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Archive for January, 2013


Nine dahlias dancing

Eight slugs a-slugging

Seven swans a-swimming

Six deer a-laying

Five GO-OLD rings

Four cunning birds

Three duck’s legs

Two pheasant cocks

And a partridge-less wonky pear tree!

Dahlias

The dahlia bed really is one of the stars of the garden, especially in late summer and throughout the autumn until the very first frost. It’s a completely random mix, and there’s nothing very stylish or organised about it. Yet, the flowers are so lovely, from the singles through the semi-double hybrids through to the full-blown cactii.

White dahlia

The white dahlias stole the show this year; they came through, even though I had grown them from seed. They put on a firework from early July through October until the first frost killed them off.

Dead dahlias

Still, once they died off I could dig up some wonderful tubers to safe for next year. (And since we don’t have a frost-free shed to keep them in they’ve been sent on a winter holiday at my Mum’s and she’s taking good care of them. She’s already re-packed them once because they were getting damp, and I think she deserves credit for this.) Of course I might just buy some more dahlia seeds this spring so we can have even more of these wonderfully diverse flowers next year. They come in so many shapes, so many colours, and I love them all!

Cactus Dahlia

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Eight slugs a-slugging

Seven swans a-swimming

Six deer a-laying

Five GO-OLD rings

Four cunning birds

Three duck’s legs

Two pheasant cocks

And a partridge-less wonky pear tree!

Yes, the slugs… Obviously we have no slugs in the garden during winter – or at least that’s what it looks like. 2-4″ below the surface they are just waiting for warmer weather to emerge, for the eggs to hatch and for my poor plants to be attacked. And “Eight Slugs A-Slugging” is a gross underestimate!!! My record remains 179 slugs killed within one hour in the first year we had the garden…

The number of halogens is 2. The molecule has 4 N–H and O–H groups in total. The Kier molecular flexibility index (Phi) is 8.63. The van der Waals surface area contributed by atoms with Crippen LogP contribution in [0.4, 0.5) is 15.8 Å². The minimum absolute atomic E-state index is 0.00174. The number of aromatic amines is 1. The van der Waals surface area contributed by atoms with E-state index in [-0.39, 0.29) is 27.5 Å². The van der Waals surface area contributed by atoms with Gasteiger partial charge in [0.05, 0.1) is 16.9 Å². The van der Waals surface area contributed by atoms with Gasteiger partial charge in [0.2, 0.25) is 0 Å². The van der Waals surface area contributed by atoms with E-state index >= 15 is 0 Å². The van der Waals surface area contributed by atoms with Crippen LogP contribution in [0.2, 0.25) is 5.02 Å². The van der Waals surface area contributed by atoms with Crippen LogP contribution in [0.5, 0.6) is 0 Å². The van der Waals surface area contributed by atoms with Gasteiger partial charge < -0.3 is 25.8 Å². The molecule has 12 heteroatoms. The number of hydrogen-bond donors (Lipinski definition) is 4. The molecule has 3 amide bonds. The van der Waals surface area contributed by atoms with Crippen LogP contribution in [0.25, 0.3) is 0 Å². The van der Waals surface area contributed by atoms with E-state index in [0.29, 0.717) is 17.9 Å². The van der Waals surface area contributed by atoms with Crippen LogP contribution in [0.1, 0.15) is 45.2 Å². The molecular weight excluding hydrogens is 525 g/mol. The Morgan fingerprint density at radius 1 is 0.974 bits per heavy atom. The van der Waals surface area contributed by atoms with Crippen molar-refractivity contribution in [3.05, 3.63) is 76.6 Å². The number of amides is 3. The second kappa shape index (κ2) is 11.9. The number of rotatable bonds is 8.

Some gastropods are better than the slugs, though, and I’ve tried getting some of those into the garden. The Roman snail will eat some plants and shoots, but they prefer dead or decaying plants – and more importantly they like feeding on the eggs and younglings of other gastropods…

Also, I find them attractive in their own right with their large brown and grey shells… And I will tolerate if they eat some of my plants as long as they eat a few slug eggs as well!

 Mind you, more than anything else I have to count on myself to kill slugs. Since I released the Roman snails in the garden I’ve stopped using slug pellets, but instead I use my trusty slug spear. I suspect it was originally designed as a hoe to be used between paving stones, but when you keep the edge sharpened it’s the perfect tool for killing slugs. Less fussy that collecting them and killing them with boiling water, and definitely a quick and humane way to kill them off. After all, even slugs deserve a quick death, right? (Well, slugs more than anything deserve a quick death!!! ALL OF THEM!!!)

And as the picture shows, early mornings when you are still in your bathrobe is probably the best time of day to kill slugs. They like it while there is still some humidity in the air but it’s not cold… (All right, so perhaps it would be a good idea to put on some trousers, because straddling The Puddles in a bathrobe is not really very dignified and the neighbours might see more than they really need to of the gardener…)

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